More from the Videocon camp is in the form of their V1302 budget multimedia phone. The V1302 is a simple device that’s built to provide basic functionality with a few ‘cool’ functions thrown in. Take a closer look.

Form Factor
The V1302 is a well designed, simplistic candy bar handset that's just a bit on the heavy side because of its 1800 MHz battery. The microSD card slot can easily accommodate up to 8GB of space but is unfortunately located under the battery. The keypad has a rubberized coating with very large well spaced keys – conducive for quick typing. The Five-way nav-pad is also designed to provide quick access to the handset's multimedia features viz. the FM radio and music player. A set of dual LEDs are located on the top for use as a torch and a mini USB port is located at the bottom for connecting the handset to the charger and the handsfree.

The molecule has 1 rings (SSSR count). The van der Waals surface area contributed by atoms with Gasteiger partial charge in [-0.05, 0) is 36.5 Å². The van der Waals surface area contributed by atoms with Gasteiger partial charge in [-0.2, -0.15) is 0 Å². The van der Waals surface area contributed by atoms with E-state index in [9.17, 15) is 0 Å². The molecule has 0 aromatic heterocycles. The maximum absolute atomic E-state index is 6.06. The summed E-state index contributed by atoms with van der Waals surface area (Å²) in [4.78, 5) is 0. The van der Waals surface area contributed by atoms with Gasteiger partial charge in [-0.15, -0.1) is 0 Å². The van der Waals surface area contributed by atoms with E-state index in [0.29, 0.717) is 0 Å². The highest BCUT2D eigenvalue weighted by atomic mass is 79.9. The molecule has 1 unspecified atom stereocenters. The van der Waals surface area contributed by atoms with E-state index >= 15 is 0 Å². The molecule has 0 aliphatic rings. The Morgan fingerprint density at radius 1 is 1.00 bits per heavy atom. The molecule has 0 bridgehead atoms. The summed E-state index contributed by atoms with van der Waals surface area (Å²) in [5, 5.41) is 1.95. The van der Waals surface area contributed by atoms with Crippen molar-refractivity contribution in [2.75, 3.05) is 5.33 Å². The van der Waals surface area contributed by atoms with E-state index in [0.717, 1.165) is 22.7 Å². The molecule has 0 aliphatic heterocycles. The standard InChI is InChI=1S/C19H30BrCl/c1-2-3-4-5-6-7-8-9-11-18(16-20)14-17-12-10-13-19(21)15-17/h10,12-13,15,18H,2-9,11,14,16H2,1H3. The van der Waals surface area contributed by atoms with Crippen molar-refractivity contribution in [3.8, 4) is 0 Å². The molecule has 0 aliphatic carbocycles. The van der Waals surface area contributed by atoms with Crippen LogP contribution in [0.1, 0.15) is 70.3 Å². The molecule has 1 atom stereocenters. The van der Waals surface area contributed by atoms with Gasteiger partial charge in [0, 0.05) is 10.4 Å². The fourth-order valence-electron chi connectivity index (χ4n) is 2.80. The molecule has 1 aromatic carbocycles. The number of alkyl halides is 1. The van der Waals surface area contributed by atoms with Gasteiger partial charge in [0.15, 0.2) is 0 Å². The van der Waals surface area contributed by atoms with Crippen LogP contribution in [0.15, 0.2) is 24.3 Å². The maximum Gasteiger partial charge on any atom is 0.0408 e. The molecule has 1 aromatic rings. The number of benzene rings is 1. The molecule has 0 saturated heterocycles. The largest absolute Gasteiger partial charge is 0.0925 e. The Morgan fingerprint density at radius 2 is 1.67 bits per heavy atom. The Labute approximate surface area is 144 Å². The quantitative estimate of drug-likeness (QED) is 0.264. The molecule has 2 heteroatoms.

It’s a sober looking handset with a definite feel good factor about it.

Features and Performance

The UI is simple, neatly laid out for easy navigation but is also just a little bit laggy. It also has a bit of a ‘blur’ factor that can be a bit disorienting at times which is a key factor that could make this a bit of a problematic handset.

The music player is quite standard and although it seems like it’s capable of very decent audio the bundled handsfree doesn’t seem equipped to handle it too well. When it comes to calls though, the handsfree works just fine. The speakerphone can dish out quite a bit of volume for both music and calls. The audio player also has a set of EQ presets that can make quite a difference. An FM radio with a ‘schedule to record’ feature is also present and has no issues. Reception is quite good and recordings come out quite well if the reception is clear enough. There’s a separate sound recorder option also available but the microphone’s range isn’t too great. A melody composer has been added for users to create their own ringtones.

The V1302 can also play video files depending on the format they’re converted to and the resolution, frame rate etc. However even my lowest grade 3GP test video was framing quite a bit. The lower grade MPEG 4 files didn’t play.

Publish date: February 2, 2010 1:32 pm| Modified date: December 18, 2013 6:03 pm

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